Editor’s note: This story has been updated to reflect Myles Brennan’s injury.

LSU returns most of its starters from last season.

It has added a top 5 recruiting class.

It has revamped its coaching staff.

In other words, the Tigers could be better than their 5-5 record last season.

Or not.

They were picked 3rd in the SEC West in the league’s preseason poll.

Not bad.

But not great either.

LSU’s fate depends on how many questions wind up being answered positively.

Here are the 10 biggest questions (and answers) I have as LSU enters preseason camp:

10. Will this season’s coaching staff be better than last season’s?

Answer: Yes.

This group has had the advantage of a more conventional spring and summer thanks to loosened COVID restrictions.

This group is significantly younger and has been much better at communicating with the players.

There’s no guarantee that all 6 first-year assistants will be better than their predecessors, but as a group they will definitely be an upgrade.

9. Which true freshmen will have the biggest impact?

Answer: DT Maason Smith, DB Sage Ryan, WR Deion Smith and WR/TE Jack Bech.

LSU had the No. 3 recruiting class in America, so there are a lot of impressive newcomers arriving.

But with 18 starters returning, the newcomers face a lot of competition from more experienced players for opportunities.

Still, some true freshmen will break through in 2021.

The Tigers plan a deep rotation on the defensive line, routinely use 5 defensive backs and have an open competition at wide receiver.

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8. Which position group will be most important to the team’s success?

Answer: the offensive line.

The Tigers need virtually every unit to perform better than it did last year.

Several position groups have the talent and depth to do just that, but one stands out.

The offensive line had a sub-par season in 2020 as various combinations were used. Line coach James Cregg was fired and replaced by Baton Rouge native and former Arkansas assistant Brad Davis.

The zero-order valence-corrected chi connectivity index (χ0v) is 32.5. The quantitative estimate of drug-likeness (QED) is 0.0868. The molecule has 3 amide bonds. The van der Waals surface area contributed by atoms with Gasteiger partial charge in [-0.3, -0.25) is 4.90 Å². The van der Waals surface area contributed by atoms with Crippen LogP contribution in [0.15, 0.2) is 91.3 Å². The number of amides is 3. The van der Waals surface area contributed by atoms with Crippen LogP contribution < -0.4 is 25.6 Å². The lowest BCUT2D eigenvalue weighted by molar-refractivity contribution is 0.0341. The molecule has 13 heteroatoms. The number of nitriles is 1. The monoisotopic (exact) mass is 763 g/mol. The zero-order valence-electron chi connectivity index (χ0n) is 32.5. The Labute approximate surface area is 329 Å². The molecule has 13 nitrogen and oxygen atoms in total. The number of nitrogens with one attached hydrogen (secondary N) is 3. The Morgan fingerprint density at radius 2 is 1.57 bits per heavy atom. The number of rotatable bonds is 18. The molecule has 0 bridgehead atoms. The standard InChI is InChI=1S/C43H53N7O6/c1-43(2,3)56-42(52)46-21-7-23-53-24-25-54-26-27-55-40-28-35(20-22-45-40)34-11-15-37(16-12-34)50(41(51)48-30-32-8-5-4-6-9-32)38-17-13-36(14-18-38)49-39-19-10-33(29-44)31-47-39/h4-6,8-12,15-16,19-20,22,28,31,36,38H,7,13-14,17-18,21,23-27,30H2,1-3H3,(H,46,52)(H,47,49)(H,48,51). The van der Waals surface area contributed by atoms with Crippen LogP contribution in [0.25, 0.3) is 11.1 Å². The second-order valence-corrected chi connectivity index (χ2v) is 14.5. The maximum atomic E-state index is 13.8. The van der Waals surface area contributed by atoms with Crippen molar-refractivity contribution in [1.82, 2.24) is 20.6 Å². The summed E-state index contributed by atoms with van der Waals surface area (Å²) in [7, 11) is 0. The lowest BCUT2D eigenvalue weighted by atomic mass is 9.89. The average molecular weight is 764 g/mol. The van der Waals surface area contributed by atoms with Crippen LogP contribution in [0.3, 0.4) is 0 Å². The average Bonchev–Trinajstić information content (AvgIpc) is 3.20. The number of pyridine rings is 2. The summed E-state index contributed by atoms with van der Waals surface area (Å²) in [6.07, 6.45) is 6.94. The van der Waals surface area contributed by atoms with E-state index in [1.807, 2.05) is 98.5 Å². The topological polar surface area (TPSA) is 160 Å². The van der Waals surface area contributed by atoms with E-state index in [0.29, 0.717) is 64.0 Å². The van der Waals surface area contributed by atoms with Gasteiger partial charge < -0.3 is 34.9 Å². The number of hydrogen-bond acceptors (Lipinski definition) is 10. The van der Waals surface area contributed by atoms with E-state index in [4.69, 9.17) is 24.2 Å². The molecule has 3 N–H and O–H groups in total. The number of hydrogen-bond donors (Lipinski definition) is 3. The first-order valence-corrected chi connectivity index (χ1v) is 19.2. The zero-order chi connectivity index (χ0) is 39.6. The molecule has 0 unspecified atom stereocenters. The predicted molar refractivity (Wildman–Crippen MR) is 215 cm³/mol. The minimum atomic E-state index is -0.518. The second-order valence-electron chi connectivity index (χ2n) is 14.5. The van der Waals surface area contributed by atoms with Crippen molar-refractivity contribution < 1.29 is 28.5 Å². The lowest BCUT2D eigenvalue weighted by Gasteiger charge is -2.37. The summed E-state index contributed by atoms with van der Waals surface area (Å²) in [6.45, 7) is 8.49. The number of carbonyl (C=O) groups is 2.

Starting left tackle Dare Rosenthal waited until the summer to transfer to Kentucky, opening the door for Cameron Wire, who played well in a utility role last season.

So the offensive line is adapting to change, but it has the talent, experience and depth to be better than last season.

It will be and so will the Tigers.

7. Which new coach will have the biggest impact?

Answer: Defensive coordinator Daronte Jones.

Davis will have a big impact. So too will offensive coordinator Jake Peetz, passing game coordinator J.D. Mangas, defensive line coach Andre Carter and linebackers coach Blake Baker.

But the confusion, lack of confidence and overall poor play of the defense were the Tigers’ biggest liabilities last season.

Jones was brought in to replace Bo Pelini and get rid of the confusion, cultivate confidence and significantly upgrade the play of the defense.

He’ll do all of that and have a very big impact.

6. Will someone emerge as a featured running back?

Answer: No.

LSU has a stable of good running backs.

Tyrion Davis-Price and John Emery Jr. return for their third seasons.

Armoni Goodwin and Cory Kiner have the talent to contribute in their first seasons.

Any of the 4 might be a featured back on a different team. But none will separate themselves from the other 3 enough to become a featured back.